Question: Does Bainbridge Island, where the average household’s income is somewhere around $95,000, take care of its less fortunate? Generally, the island’s social-service professionals and volunteers answer yes. But it’s not an unqualified yes. Donations and volunteers have been reasonably consistent in recent years, they say, but the current economic downturn will test islanders’ benevolence as more people slide toward the poverty line and operational costs increase for service organizations such as Helpline House and Interfatih Volunteer Caregivers.
The island is special because it has thousands of caring people. But can they offer more, whether it’s time or money or both?
Joanne Tews, executive director at Helpline, believes many islanders eagerly step forward when there is a compelling argument of need and mission presented by the community. Generally, people understand the importance of giving. Still, you have to worry when a dedicated servant like Tews uses phrases such as, “I think I feel confident… the huge rise in need is an area of concern…we are operating on a shoestring… I keep my fingers crossed… too many people don’t know about the community they live in…”
So what is happening here? While Helpline continues to seek additional donors and One Call For All dutifully distributes its “red envelopes” each fall, the number of families needing food bank assistance jumped from 250 to 275 in April and continues to increase. “We have people, many of them families, needing basic things such as food and medication,” Tews says. “People used to come in once or twice a month, but now its three or four times. We need more cash donations in order to make up for the slow (summer) months. We’re trying to help right now with their heating bills because May and June were so cold.” Yes, it’s endless.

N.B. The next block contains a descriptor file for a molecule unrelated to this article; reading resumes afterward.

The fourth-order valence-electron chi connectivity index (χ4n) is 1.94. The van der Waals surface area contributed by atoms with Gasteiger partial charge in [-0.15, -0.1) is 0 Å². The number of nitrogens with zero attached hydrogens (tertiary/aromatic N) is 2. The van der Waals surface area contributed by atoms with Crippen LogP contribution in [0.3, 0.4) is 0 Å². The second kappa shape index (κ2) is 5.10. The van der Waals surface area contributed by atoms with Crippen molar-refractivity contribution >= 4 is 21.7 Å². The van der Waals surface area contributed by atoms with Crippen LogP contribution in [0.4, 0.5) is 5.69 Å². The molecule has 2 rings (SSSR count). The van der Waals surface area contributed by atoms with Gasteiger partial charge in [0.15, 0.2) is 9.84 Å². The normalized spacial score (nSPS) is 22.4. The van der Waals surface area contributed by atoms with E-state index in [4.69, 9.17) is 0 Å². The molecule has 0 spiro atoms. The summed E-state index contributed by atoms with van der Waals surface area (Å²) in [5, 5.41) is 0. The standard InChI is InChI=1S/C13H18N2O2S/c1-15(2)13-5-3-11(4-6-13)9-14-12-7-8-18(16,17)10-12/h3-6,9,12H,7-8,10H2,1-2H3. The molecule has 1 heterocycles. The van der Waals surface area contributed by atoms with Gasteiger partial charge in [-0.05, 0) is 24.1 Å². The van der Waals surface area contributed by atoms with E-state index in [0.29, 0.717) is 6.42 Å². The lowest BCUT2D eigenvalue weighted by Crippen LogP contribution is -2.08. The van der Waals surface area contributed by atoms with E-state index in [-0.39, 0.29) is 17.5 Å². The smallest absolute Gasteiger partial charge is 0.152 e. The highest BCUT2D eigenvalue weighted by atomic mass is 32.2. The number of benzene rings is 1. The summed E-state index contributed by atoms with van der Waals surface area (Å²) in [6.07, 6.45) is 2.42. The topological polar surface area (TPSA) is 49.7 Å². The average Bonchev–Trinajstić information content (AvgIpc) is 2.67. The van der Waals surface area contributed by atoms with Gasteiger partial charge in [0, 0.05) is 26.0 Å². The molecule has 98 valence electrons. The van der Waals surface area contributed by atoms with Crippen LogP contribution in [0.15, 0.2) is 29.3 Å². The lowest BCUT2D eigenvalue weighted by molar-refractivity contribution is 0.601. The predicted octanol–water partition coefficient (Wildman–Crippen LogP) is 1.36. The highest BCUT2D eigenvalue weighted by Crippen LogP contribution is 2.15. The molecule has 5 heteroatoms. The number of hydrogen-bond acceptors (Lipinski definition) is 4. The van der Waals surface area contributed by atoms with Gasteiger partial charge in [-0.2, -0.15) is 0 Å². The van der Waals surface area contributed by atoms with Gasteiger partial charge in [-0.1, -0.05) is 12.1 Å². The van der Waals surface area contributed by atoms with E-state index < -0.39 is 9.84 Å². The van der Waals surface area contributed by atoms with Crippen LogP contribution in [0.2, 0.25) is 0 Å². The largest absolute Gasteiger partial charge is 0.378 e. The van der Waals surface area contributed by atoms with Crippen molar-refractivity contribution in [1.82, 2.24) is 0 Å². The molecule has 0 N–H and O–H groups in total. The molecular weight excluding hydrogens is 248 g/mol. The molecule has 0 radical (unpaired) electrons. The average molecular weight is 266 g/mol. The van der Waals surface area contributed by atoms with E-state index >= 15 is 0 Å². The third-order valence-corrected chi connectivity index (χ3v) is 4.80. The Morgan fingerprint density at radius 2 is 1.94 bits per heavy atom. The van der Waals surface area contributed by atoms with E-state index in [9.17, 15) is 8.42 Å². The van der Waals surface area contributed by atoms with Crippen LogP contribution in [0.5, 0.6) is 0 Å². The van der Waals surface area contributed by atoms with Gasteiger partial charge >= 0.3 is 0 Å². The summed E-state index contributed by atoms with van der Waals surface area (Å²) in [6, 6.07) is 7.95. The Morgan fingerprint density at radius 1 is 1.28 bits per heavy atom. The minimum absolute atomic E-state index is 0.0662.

Helpline is a large operation, with an annual budget of more than $800,000. It’s often the No. 1 recipient of philanthropic organizations such as Rotary and One Call For All, which last year gave Helpline about $100,000 of the $850,000 it collected from community members during the last three months of the year. Still, the growing number of requests for help forces the nonprofit agency to be constantly looking for more donors. There are never enough because the demand continues to escalate. Many people give regularly because they understand the value of their assistance, but others might write a check once a year and then forget about neighbors who may need help.
Tews says people tend to respond after they see what Helpline does on a daily basis, whether they serve as volunteers or just take a tour of the facility. She considers such contact critical to spur people to give back to the community they have embraced.
Unfortunately, she and others believe too many people are oblivious to the many islanders who are struggling, whether they consciously choose not to be involved or are commuters who are too busy to be involved in the community. That’s their prerogative, of course, but people in the care-giving community think that making others mindful of the need is still a key part of their job.
“It is what it is,” Tews says of the community. “There are some very passionate and thoughtful people who are unaware of what’s going on here…people who we’d like to have step forward and ask, ‘What can I give?’ It’s hard to fault them when they don’t, but it does take another slice of your energy away.”
Still, as any caregiver will tell you, the reward of giving to others is worth the sacrifice and long hours they spend at their jobs. They understand the significance of lifting a person’s spirit simply by caring. Come join us, they say, because we all have much to offer.